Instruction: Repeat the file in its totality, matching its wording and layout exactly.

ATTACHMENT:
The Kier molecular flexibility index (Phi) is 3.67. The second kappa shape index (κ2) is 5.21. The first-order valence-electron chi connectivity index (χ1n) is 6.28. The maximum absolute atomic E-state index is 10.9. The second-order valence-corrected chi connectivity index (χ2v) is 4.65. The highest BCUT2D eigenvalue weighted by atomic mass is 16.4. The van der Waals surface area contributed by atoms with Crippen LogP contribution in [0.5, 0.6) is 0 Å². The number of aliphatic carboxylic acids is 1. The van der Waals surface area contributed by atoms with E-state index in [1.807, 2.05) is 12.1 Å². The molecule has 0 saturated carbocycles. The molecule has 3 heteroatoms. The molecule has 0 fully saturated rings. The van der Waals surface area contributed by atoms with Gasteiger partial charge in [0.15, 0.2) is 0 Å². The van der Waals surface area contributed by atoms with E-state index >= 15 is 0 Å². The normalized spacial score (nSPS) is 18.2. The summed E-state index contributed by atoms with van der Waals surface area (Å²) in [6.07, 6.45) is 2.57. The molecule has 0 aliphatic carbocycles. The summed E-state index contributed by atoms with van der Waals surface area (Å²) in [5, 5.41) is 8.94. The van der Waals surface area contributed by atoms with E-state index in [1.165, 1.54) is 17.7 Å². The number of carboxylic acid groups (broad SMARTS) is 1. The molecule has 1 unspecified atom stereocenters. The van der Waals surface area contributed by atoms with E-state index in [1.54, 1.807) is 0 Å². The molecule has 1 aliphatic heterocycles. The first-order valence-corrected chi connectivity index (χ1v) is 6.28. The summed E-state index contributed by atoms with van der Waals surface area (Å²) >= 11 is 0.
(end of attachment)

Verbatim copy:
The Kier molecular flexibility index (Phi) is 3.67. The second kappa shape index (κ2) is 5.21. The first-order valence-electron chi connectivity index (χ1n) is 6.28. The maximum absolute atomic E-state index is 10.9. The second-order valence-corrected chi connectivity index (χ2v) is 4.65. The highest BCUT2D eigenvalue weighted by atomic mass is 16.4. The van der Waals surface area contributed by atoms with Crippen LogP contribution in [0.5, 0.6) is 0 Å². The number of aliphatic carboxylic acids is 1. The van der Waals surface area contributed by atoms with E-state index in [1.807, 2.05) is 12.1 Å². The molecule has 0 saturated carbocycles. The molecule has 3 heteroatoms. The molecule has 0 fully saturated rings. The van der Waals surface area contributed by atoms with Gasteiger partial charge in [0.15, 0.2) is 0 Å². The van der Waals surface area contributed by atoms with E-state index >= 15 is 0 Å². The normalized spacial score (nSPS) is 18.2. The summed E-state index contributed by atoms with van der Waals surface area (Å²) in [6.07, 6.45) is 2.57. The molecule has 0 aliphatic carbocycles. The summed E-state index contributed by atoms with van der Waals surface area (Å²) in [5, 5.41) is 8.94. The van der Waals surface area contributed by atoms with E-state index in [1.165, 1.54) is 17.7 Å². The number of carboxylic acid groups (broad SMARTS) is 1. The molecule has 1 unspecified atom stereocenters. The van der Waals surface area contributed by atoms with E-state index in [1.54, 1.807) is 0 Å². The molecule has 1 aliphatic heterocycles. The first-order valence-corrected chi connectivity index (χ1v) is 6.28. The summed E-state index contributed by atoms with van der Waals surface area (Å²) >= 11 is 0.